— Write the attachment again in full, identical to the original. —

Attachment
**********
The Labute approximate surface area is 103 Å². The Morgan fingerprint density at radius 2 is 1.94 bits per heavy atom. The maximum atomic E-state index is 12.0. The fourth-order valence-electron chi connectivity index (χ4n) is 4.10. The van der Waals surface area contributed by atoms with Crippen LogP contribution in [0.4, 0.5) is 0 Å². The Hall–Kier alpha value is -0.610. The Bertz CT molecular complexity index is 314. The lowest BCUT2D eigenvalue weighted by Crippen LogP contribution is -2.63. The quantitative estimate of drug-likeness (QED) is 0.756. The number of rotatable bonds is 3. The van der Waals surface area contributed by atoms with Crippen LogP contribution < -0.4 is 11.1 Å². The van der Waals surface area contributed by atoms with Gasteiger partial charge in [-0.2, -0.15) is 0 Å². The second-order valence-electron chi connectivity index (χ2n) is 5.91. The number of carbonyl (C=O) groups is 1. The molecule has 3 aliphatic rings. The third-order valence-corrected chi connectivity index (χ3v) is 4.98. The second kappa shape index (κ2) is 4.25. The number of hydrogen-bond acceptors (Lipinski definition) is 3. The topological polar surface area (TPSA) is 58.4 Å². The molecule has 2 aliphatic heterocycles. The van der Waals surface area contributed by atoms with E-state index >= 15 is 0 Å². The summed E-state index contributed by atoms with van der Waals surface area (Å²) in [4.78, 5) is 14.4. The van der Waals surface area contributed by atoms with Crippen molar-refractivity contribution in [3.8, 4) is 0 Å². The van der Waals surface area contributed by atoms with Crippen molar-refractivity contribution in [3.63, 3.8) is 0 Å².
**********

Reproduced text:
The Labute approximate surface area is 103 Å². The Morgan fingerprint density at radius 2 is 1.94 bits per heavy atom. The maximum atomic E-state index is 12.0. The fourth-order valence-electron chi connectivity index (χ4n) is 4.10. The van der Waals surface area contributed by atoms with Crippen LogP contribution in [0.4, 0.5) is 0 Å². The Hall–Kier alpha value is -0.610. The Bertz CT molecular complexity index is 314. The lowest BCUT2D eigenvalue weighted by Crippen LogP contribution is -2.63. The quantitative estimate of drug-likeness (QED) is 0.756. The number of rotatable bonds is 3. The van der Waals surface area contributed by atoms with Crippen LogP contribution < -0.4 is 11.1 Å². The van der Waals surface area contributed by atoms with Gasteiger partial charge in [-0.2, -0.15) is 0 Å². The second-order valence-electron chi connectivity index (χ2n) is 5.91. The number of carbonyl (C=O) groups is 1. The molecule has 3 aliphatic rings. The third-order valence-corrected chi connectivity index (χ3v) is 4.98. The second kappa shape index (κ2) is 4.25. The number of hydrogen-bond acceptors (Lipinski definition) is 3. The topological polar surface area (TPSA) is 58.4 Å². The molecule has 2 aliphatic heterocycles. The van der Waals surface area contributed by atoms with E-state index >= 15 is 0 Å². The summed E-state index contributed by atoms with van der Waals surface area (Å²) in [4.78, 5) is 14.4. The van der Waals surface area contributed by atoms with Crippen molar-refractivity contribution in [3.8, 4) is 0 Å². The van der Waals surface area contributed by atoms with Crippen molar-refractivity contribution in [3.63, 3.8) is 0 Å².